Ostalgie – The longing for the GDR

by Michael Smith (Veshengro)

One might think that this longing would never have come up and that it would be a malaise from which only the former elite would suffer but the fact is a different one.

ostalgie_sml Ostalgie is, in fact, widespread amongst people from the German Democratic Republic, aka East Germany, and it has even afflicted some from the West.

It is not something that the rulers of the “united” Germany – or “reunited”, as they would regard it as – are very happy about. Apparently a ban on it, on Ostalgie, has been considered, making it illegal. No, I am not kidding.

Various vendors on the Internet, and there are also real shops in existence, do make a good business from this form of nostalgia.

But, it is more, I would suggest, than a nostalgia per se. People genuinely, a great majority of former East Germans, long for what the First Worker and Peasant State on German Soil offered in way of community, and which, in capitalism, in the rat race in Germany, has gone to the wall many years ago.

While people may not have a desire to see the return of the Stasi, etc., they do, nevertheless, miss what the country was and represented despite, or maybe because, of now several decades under capitalism in a “united” Germany there are many who wish for a return of the First Worker and Peasant State on German Soil that was the German Democratic Republic. They have had, it would appear, their fill of western democracy and freedom where corporations and profit count more than people and their needs.

Sure the system, and most admit that, as it was administered in the GDR, was far from perfect, but people were more central in all things and not profits and dividends. The rat race, as in capitalism, did, basically, not exist.

In the “unified” Germany the people found that the streets were not, as they had believed and as it had been suggested to them, paved with gold and that all the adverts did not match the reality. In fact, the “New States”, what was the GDR, despite money supposedly being “pumped” into them, more or less became backwaters and unemployment – something they did not know in the GDR – became rampant as one socialist business after the other was shut down.

Fascism too has begun to rear its ugly head again in those areas, finding a breeding ground especially amongst the young people who were, and still are, out of work and who have difficulties seeing a future for themselves.

Unemployment is still running rampant in much of what was the GDR and despite all the promises made when reunification was forced through most of them have not, as yet, been delivered.

On top of that, and because of this, many communities have been broken apart and in other areas, such as in Berlin Prenzlauer Berg, an old working class quarter, yuppies have moved in because it was cool to develop places there.

The influx of the rich folk, the yuppies, have – one – made property prices and rents unaffordable for those that have lived there for generations and – two – also made living there more expensive in general.

Entire homogeneous neighborhoods are being destroyed and its original residents displaced. And, looking from the outside in, as it were, one can but wonder as to whether this is the purpose of this redevelopment: to break up the old communities and displace its residents so that a reemergence of a revolution for a new GDR may not happen or at least not easily.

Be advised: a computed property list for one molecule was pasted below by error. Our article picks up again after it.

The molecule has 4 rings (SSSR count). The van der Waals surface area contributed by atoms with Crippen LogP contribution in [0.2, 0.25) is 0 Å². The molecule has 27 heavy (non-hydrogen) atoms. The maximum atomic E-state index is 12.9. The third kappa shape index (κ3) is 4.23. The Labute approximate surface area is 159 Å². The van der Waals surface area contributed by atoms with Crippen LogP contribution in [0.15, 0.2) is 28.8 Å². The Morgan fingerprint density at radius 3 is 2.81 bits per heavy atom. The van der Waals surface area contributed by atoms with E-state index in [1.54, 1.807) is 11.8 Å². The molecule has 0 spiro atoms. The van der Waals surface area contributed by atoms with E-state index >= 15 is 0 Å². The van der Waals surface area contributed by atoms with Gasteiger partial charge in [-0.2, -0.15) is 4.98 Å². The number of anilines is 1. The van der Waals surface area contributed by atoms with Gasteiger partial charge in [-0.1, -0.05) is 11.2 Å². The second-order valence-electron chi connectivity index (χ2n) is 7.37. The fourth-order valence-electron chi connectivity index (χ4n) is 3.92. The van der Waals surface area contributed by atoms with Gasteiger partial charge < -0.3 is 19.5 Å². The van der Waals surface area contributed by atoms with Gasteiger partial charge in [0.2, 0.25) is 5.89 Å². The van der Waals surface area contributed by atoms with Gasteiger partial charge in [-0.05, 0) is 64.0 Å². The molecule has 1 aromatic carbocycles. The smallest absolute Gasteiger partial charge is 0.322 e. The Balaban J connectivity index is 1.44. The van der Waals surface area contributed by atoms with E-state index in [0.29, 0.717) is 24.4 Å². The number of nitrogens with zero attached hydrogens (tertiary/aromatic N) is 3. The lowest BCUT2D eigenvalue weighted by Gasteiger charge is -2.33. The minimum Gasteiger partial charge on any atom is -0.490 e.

Anything East German and especially of it politics have been made, more or less, illegal in the “united” Germany, such as the Free German Youth, the Young Pioneers, the SED, and roads that were named after fighters of the working class have been forcibly renamed, such as the Otto Grotewohl Street and the Ernst Thaelmann Place in Berlin, and the city of Karl-Marx-Stadt, which was given the name it had during the Nazi time, Chemniz, to name but a few.

However, fascist organizations can exist up to and even being involved in violence against foreigners, communists, Gypsies and those that believe in freedom. So much for Germany being a democratic open society. About as much as Vlad the Impaler having been a saint.

The German state and capitalism not only destroyed old communities and displaced its original residents, it also is cold and impersonal and most neighborhoods are not communities. No one takes an interest in his or her neighbor and many people fall by the way because of this. West Germans, in the main, as people in many other western countries, are only interested in more, more and still more. In the GDR things were different in that respect and in others.

You could, that it true, only buy a limited, in capitalist views, amount of goods and products and it did not matter whether you went to the little corner shop or the HO or Konsum; it was all the same price.

Thus there was less of a rat race, if it even existed, and of a keeping up with the Joneses, and most people, despite capitalism's propaganda to the contrary, were content with what they had.

It is for that and a couple of other reasons that Ostalgie exists and, so it would appear, it is getting stronger even. And this does not please the powers that be in the Reichstag one iota and, as I have said, the talk has been even of making Ostalgie, the longing for the GDR, illegal.

If the “free” democratic Germany is so much better than the First Worker and Peasant State on German Soil that was the German Democratic Republic, as those in the Reichstag believe, why then are they so frightened of a little Ostalgie?

© 2012